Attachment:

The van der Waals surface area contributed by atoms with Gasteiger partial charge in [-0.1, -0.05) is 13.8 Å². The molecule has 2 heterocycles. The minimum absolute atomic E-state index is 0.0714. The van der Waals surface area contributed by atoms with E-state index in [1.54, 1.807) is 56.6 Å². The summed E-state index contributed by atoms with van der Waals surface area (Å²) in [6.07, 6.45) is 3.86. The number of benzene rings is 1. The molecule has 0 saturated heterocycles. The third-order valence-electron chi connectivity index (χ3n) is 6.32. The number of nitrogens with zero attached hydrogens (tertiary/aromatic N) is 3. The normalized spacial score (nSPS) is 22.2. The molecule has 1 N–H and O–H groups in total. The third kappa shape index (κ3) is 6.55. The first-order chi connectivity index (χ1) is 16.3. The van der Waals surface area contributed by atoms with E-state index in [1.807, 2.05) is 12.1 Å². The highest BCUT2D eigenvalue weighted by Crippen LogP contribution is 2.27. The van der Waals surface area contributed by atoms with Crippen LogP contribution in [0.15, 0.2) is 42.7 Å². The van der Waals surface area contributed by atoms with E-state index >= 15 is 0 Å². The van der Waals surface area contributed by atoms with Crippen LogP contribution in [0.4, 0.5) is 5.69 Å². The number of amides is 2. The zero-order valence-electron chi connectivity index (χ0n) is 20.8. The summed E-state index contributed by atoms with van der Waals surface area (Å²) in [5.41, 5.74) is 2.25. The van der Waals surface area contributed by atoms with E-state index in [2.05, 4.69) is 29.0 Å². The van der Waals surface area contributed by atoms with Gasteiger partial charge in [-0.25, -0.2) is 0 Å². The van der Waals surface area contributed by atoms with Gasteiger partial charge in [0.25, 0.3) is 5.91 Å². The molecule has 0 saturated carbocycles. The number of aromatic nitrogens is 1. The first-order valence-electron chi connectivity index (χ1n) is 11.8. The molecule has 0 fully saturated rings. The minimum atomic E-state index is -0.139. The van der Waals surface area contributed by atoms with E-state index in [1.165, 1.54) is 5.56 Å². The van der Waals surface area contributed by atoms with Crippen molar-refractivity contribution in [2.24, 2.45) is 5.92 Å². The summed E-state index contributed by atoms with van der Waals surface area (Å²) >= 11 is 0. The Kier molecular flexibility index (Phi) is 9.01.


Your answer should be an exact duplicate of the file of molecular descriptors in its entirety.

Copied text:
The van der Waals surface area contributed by atoms with Gasteiger partial charge in [-0.1, -0.05) is 13.8 Å². The molecule has 2 heterocycles. The minimum absolute atomic E-state index is 0.0714. The van der Waals surface area contributed by atoms with E-state index in [1.54, 1.807) is 56.6 Å². The summed E-state index contributed by atoms with van der Waals surface area (Å²) in [6.07, 6.45) is 3.86. The number of benzene rings is 1. The molecule has 0 saturated heterocycles. The third-order valence-electron chi connectivity index (χ3n) is 6.32. The number of nitrogens with zero attached hydrogens (tertiary/aromatic N) is 3. The normalized spacial score (nSPS) is 22.2. The molecule has 1 N–H and O–H groups in total. The third kappa shape index (κ3) is 6.55. The first-order chi connectivity index (χ1) is 16.3. The van der Waals surface area contributed by atoms with E-state index in [1.807, 2.05) is 12.1 Å². The highest BCUT2D eigenvalue weighted by Crippen LogP contribution is 2.27. The van der Waals surface area contributed by atoms with Crippen LogP contribution in [0.15, 0.2) is 42.7 Å². The van der Waals surface area contributed by atoms with E-state index >= 15 is 0 Å². The van der Waals surface area contributed by atoms with Crippen LogP contribution in [0.4, 0.5) is 5.69 Å². The number of amides is 2. The zero-order valence-electron chi connectivity index (χ0n) is 20.8. The summed E-state index contributed by atoms with van der Waals surface area (Å²) in [5.41, 5.74) is 2.25. The van der Waals surface area contributed by atoms with E-state index in [2.05, 4.69) is 29.0 Å². The van der Waals surface area contributed by atoms with Gasteiger partial charge in [-0.25, -0.2) is 0 Å². The van der Waals surface area contributed by atoms with Gasteiger partial charge in [0.25, 0.3) is 5.91 Å². The molecule has 0 saturated carbocycles. The number of aromatic nitrogens is 1. The first-order valence-electron chi connectivity index (χ1n) is 11.8. The molecule has 0 fully saturated rings. The minimum atomic E-state index is -0.139. The van der Waals surface area contributed by atoms with E-state index in [1.165, 1.54) is 5.56 Å². The van der Waals surface area contributed by atoms with Crippen molar-refractivity contribution in [2.24, 2.45) is 5.92 Å². The summed E-state index contributed by atoms with van der Waals surface area (Å²) >= 11 is 0. The Kier molecular flexibility index (Phi) is 9.01.